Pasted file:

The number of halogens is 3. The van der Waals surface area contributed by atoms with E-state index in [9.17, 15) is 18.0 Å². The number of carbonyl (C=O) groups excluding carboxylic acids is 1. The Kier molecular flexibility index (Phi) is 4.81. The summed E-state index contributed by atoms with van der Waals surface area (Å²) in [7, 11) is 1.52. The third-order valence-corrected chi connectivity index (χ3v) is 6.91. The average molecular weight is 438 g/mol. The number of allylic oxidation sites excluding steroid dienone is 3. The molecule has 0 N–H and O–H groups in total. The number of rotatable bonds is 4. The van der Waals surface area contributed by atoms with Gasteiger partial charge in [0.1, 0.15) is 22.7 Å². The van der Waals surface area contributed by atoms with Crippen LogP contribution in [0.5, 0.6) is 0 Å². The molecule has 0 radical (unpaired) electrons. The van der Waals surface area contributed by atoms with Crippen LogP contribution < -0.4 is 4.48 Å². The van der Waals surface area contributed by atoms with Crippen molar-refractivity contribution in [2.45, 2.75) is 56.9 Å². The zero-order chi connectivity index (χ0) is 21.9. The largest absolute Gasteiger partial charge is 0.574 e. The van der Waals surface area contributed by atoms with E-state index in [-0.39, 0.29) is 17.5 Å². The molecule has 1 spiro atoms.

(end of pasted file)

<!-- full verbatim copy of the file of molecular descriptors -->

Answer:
The number of halogens is 3. The van der Waals surface area contributed by atoms with E-state index in [9.17, 15) is 18.0 Å². The number of carbonyl (C=O) groups excluding carboxylic acids is 1. The Kier molecular flexibility index (Phi) is 4.81. The summed E-state index contributed by atoms with van der Waals surface area (Å²) in [7, 11) is 1.52. The third-order valence-corrected chi connectivity index (χ3v) is 6.91. The average molecular weight is 438 g/mol. The number of allylic oxidation sites excluding steroid dienone is 3. The molecule has 0 N–H and O–H groups in total. The number of rotatable bonds is 4. The van der Waals surface area contributed by atoms with Gasteiger partial charge in [0.1, 0.15) is 22.7 Å². The van der Waals surface area contributed by atoms with Crippen LogP contribution in [0.5, 0.6) is 0 Å². The molecule has 0 radical (unpaired) electrons. The van der Waals surface area contributed by atoms with Crippen LogP contribution < -0.4 is 4.48 Å². The van der Waals surface area contributed by atoms with Crippen molar-refractivity contribution in [2.45, 2.75) is 56.9 Å². The zero-order chi connectivity index (χ0) is 21.9. The largest absolute Gasteiger partial charge is 0.574 e. The van der Waals surface area contributed by atoms with E-state index in [-0.39, 0.29) is 17.5 Å². The molecule has 1 spiro atoms.